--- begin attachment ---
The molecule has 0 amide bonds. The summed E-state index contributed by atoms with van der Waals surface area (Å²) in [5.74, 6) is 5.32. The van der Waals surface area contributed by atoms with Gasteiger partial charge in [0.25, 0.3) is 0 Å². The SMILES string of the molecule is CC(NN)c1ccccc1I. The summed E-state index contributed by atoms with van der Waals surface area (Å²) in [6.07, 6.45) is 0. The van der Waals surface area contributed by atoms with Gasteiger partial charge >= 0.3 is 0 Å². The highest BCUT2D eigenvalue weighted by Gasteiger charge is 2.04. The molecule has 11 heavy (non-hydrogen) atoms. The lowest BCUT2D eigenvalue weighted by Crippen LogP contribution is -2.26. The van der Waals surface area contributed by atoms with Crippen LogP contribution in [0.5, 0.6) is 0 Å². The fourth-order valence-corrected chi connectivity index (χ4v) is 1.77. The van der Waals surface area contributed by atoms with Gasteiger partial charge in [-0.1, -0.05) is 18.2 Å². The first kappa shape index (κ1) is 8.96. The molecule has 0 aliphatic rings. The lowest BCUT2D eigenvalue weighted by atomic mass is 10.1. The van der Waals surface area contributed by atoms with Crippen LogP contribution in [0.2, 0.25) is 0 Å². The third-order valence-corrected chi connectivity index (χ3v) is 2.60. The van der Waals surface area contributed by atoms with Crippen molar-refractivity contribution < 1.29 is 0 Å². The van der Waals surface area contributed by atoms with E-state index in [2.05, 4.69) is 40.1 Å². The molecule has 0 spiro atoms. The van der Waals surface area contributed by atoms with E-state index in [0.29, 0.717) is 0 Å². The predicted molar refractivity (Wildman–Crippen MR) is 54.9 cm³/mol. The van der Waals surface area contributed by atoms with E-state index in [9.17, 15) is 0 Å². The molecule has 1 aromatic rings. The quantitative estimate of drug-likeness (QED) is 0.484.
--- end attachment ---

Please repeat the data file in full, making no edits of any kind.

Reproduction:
The molecule has 0 amide bonds. The summed E-state index contributed by atoms with van der Waals surface area (Å²) in [5.74, 6) is 5.32. The van der Waals surface area contributed by atoms with Gasteiger partial charge in [0.25, 0.3) is 0 Å². The SMILES string of the molecule is CC(NN)c1ccccc1I. The summed E-state index contributed by atoms with van der Waals surface area (Å²) in [6.07, 6.45) is 0. The van der Waals surface area contributed by atoms with Gasteiger partial charge >= 0.3 is 0 Å². The highest BCUT2D eigenvalue weighted by Gasteiger charge is 2.04. The molecule has 11 heavy (non-hydrogen) atoms. The lowest BCUT2D eigenvalue weighted by Crippen LogP contribution is -2.26. The van der Waals surface area contributed by atoms with Crippen LogP contribution in [0.5, 0.6) is 0 Å². The fourth-order valence-corrected chi connectivity index (χ4v) is 1.77. The van der Waals surface area contributed by atoms with Gasteiger partial charge in [-0.1, -0.05) is 18.2 Å². The first kappa shape index (κ1) is 8.96. The molecule has 0 aliphatic rings. The lowest BCUT2D eigenvalue weighted by atomic mass is 10.1. The van der Waals surface area contributed by atoms with Crippen LogP contribution in [0.2, 0.25) is 0 Å². The third-order valence-corrected chi connectivity index (χ3v) is 2.60. The van der Waals surface area contributed by atoms with Crippen molar-refractivity contribution < 1.29 is 0 Å². The van der Waals surface area contributed by atoms with E-state index in [2.05, 4.69) is 40.1 Å². The molecule has 0 spiro atoms. The van der Waals surface area contributed by atoms with E-state index in [0.29, 0.717) is 0 Å². The predicted molar refractivity (Wildman–Crippen MR) is 54.9 cm³/mol. The van der Waals surface area contributed by atoms with E-state index in [9.17, 15) is 0 Å². The molecule has 1 aromatic rings. The quantitative estimate of drug-likeness (QED) is 0.484.